You know, its amazing how sometimes an anime can be based on a trite, fanservicey manga and yet contain a great high story. This is precisely what happened in the case of Saber Marionette J. (Don’t read the manga.) I found myself surprised at the conservative tack it took in regard to the family. As you know, the premise of this series describes a futuristic society on another planet which must survive by cloning. Unfortunately, no women survived of the original settlers, which means that all clones are men. In order to keep the memory of women alive, men make androids in the form of women, but these lack emotion–save in the case of our heroines and their opposites, anyway. How miserable to be a man in a world without women!
A picture of our heroines’ opponents for a change.
But, the shogun of Japoness has a plan for bringing women back into society through using the maiden circuits in Lime, Cherry, and Bloodberry. He tells Otaru very little of his overall plan save that this will be possible once their maiden circuits or hearts have grown. However, the Shogun insists that the family is mankind’s original form and that man must regain it. This view diverges greatly from a more popular science fiction anime, Crest of the Stars, which imagines that people can do without the family. But, would people really be happy without belonging to a family? Here’s what Theodore Roosevelt says about the importance of marriage, which I quote from the forward of his autobiography: “There is need to develop all the virtues that have the state for their sphere of action; but these virtues are as dust in a windy street unless back of them lie the strong and tender virtues of a family life based on the love of the one man for the one woman and on their joyous and fearless acceptance of their common obligation to the children that are theirs.” The hardships inherent in forming a good character have their reward in love. Without love, especially the nearly unconditional love found in the family, people cannot be happy.
Cherry, the most domestic of Otaru’s harem.
But, most people follow the Crest of the Stars view that families are not necessary. People place economic success as the goal of life, marriage and children are accessories rather than what makes for happiness. But, happiness is an end, and work is obviously a means. One cannot find happiness in means. Because work and generating money are not the locus of happiness, Max Scheler, a famous Catholic philosopher of the turn of the twentieth century organizes the spheres of human activity thus, from least to greatest:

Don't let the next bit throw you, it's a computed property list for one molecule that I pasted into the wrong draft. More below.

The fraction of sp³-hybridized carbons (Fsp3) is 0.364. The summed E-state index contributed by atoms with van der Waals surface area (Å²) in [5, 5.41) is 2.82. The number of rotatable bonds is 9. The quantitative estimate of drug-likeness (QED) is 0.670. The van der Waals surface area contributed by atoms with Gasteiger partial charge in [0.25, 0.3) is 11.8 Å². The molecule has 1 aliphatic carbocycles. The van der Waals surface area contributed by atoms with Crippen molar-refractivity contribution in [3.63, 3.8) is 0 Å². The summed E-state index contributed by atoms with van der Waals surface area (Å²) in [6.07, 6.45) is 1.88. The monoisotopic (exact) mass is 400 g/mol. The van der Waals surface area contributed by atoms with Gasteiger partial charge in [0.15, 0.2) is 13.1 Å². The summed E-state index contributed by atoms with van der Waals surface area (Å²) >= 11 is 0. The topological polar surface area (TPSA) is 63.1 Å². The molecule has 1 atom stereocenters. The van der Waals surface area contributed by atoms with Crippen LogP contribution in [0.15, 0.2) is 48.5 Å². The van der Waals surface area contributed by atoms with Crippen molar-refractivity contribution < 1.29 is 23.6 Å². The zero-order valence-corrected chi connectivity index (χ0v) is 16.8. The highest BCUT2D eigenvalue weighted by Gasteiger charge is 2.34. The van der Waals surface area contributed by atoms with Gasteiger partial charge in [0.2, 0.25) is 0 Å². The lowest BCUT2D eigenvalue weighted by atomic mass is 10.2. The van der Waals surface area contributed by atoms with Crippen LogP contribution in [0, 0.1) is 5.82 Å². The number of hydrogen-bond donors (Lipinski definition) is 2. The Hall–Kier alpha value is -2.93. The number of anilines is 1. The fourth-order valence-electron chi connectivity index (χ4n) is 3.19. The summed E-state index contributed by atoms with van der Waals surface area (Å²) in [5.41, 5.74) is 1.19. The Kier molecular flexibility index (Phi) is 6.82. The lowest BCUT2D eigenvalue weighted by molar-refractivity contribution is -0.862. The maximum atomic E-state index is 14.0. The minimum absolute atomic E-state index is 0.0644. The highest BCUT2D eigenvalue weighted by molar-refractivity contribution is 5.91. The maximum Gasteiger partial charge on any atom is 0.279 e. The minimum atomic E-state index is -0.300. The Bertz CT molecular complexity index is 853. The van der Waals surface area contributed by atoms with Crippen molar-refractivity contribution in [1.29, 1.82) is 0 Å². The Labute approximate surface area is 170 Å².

The term vital refers to those activities which sustain humanity, especially the family. Most thinkers nowadays refer to community and family without using the term vital, but we see the use of this term in George Bernard Shaw’s Man and Superman, who happens to be one writer to forget that all things are not a matter of utility. Basically, modern man–or post-modern man, whichever term you think more accurate–places the economic sphere above the rest and does his best to eliminate or infringe upon the value of the rest.
Faust (pictured in the upper left), actually does make the mistake of placing utility over personality–creating a monster android because it is better at battle than his original marionettes.
The problem with such a reversal lies in that such a mindset never finds happiness. And our protagonists, poor as they are, would never be happy if it all depended on their economic situation. Instead, the people of Japoness seek happiness in community, friendship, or art. But most people would feel incomplete without families. Saber Marionette J displays this best in the case of Otaru’s sensei, who has a marionette, with whom he has fallen in love despite the fact that she doesn’t have a personality. Of course, he sees this deficiency and tricks Lime into giving up her heart. He intends to erase the data on it and install the maiden circuit into his own marionette so that they can essentially live together as husband and wife–as the two haves of humanity should. Most people need this kind of love. If this were not the case, marriage would not have been called the ordinary vocation.
And so, I shall end my remarks on the surprising conservatism of Saber Marionette J by referencing the Holy Father’s thoughts on the family. The shogun of Japoness would surely agree: “We were created to love, as a reflection of God and His Love. And in matrimonial union, the man and woman realize this vocation as a sign of reciprocity and the full and definitive communion of life.” Would that modern man learn both that happiness is the goal of life and that marriage is integral to happiness unless God has called a person to a life of service–especially as a priest or religious. No one was created for the sake of merely making money and enjoying pleasurable goods!